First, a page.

The opening of Auaka Tumutumu Te Kura i Awarua exhibition and symposium was filled with emotion, as taonga, some a century and a half old, went on display.
Presented by Te Kura i Awarua Rangahau Māori Research Centre at EIT | Te Pūkenga, the exhibition features precious Ngāti Kere taonga from a mid-1800s wharenui in Pōrangahau and contemporary Māori art from Toihoukura (School of Māori Visual Art and Design) in Tairāwhiti, Te Ūranga Waka (School of Māori Studies) and IDEAschool.
The exhibition will run for another week at the Hastings Community Arts Centre, culminating in a one day workshop and a three day symposium that will delve into conservation of taonga Māori and archiving of taonga manuscripts.
EIT | Te Pūkenga Professor of Māori and Indigenous Research David Tipene-Leach says it means “everything to us”.
“This is a big day for our Te Kura i Awarua Rangahau Māori Centre. This is a big day for our smaller Archives unit. This is a big day for EIT | Te Pūkenga. This is a big day for Ngāti Kere.”
It builds on an archive symposium held two years ago at Te Ara o Tāwhaki, Te Ūranga Waka, EIT | Te Pūkenga Marae in the School Māori Studies, and featured a rich trove of manuscripts charting important periods of Ngāti Kahungunu history from two significant collections that have been passed down through the generations of two Māori whānau: the Tipene Matua and Blake whānau.
That was also the plan this time around. However, with taonga Māori damaged by Cyclone Gabrielle and the recently repatriated carvings from the Te Poho o Kahungunu I meeting house of Rongomaraeroa Marae in Pōrangahau, everything came together to be able to showcase these taonga alongside the manuscripts.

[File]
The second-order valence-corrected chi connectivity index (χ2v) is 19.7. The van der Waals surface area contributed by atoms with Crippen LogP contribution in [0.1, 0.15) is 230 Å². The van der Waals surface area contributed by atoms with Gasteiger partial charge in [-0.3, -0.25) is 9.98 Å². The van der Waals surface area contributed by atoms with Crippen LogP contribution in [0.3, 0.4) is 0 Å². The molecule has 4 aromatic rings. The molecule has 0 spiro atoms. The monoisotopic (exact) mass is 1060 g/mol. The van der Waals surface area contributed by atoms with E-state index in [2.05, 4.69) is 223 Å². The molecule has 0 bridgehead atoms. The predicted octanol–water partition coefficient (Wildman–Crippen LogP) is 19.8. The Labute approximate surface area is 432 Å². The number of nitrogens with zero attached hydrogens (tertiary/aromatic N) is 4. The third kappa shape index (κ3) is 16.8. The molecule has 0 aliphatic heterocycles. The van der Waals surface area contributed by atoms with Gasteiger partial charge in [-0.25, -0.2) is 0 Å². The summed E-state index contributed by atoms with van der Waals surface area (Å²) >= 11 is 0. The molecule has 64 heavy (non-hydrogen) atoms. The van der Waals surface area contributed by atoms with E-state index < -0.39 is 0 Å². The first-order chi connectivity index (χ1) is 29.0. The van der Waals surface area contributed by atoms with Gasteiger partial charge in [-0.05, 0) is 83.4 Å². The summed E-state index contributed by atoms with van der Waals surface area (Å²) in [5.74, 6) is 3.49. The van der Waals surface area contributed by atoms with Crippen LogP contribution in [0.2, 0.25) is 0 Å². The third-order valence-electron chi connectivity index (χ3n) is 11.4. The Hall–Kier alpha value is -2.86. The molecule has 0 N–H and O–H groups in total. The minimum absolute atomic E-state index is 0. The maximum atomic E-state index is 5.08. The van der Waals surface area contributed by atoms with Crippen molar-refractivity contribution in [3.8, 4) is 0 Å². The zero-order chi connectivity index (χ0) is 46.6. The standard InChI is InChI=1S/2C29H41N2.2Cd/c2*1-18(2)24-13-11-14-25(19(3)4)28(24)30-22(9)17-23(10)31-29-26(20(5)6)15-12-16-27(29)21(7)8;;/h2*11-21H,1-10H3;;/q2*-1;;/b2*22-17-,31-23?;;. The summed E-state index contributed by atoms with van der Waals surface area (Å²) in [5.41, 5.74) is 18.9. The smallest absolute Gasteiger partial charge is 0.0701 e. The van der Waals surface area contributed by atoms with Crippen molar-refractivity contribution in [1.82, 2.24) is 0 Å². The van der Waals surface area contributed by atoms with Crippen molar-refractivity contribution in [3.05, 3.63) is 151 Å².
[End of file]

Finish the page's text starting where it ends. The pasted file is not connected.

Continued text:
The repatriation is the culmination of 35 years work for Ngāti Kere and is the final exhibition before the taonga are brought back home. He says this is a stopping point and a celebration point for their return home.
The taonga from the meeting house were scattered across the country at the Otago Museum, Whanganui Regional Museum, Auckland Museum, MTG Hawke’s Bay Tai Ahuriri and the homes of Tipene Matua family members.
“And as it happened, these taonga happen to be on their way home. We’re in a new world where museums are giving taonga back to the owners. These days museums recognise that they don’t own everything that they hold, and they’re actively collaborating with people who can demonstrate connection and ownership to be able to take possession again.
“For EIT | Te Pūkenga and for us at Te Kura i Awarua Rangahau Māori Centre, it is another feather in our cap because we have managed to contribute to the work of this hapū who organised the return of these taonga through their Treaty chair.”
Arts Inc. Heretaunga’s Pou Ārahi, Howard McGuire, says: “We are humbled and privileged that such a significant kaupapa for Ngāti Kahungunu makes history at the Hastings Community Art Centre”.
“It is an honour we deeply cherish, and we eagerly await the enriching experience that lies ahead for our entire community.”
EIT | Te Pūkenga Poutiaki Taonga – Archive Manager Chris Bryant-Toi says part of the challenge of this exhibition was to actually acknowledge our taonga.
“But for us living descendants of these taonga, the challenge is to actually maintain and extend them.”
He says it is “really lovely” that Ngāti Kere have these taonga.
“These taonga don’t need to hold the house up anymore. It’s actually the people that are upholding them. Ngāti Kere are planning a building, whereby they can live and interact at more ease with these taonga.”
Auaka Tumutumu Te Kura i Awarua exhibition and symposium runs Monday to Friday 10am – 4pm and Saturday 10am – 2pm at the Hastings Community Art Centre, until August 4.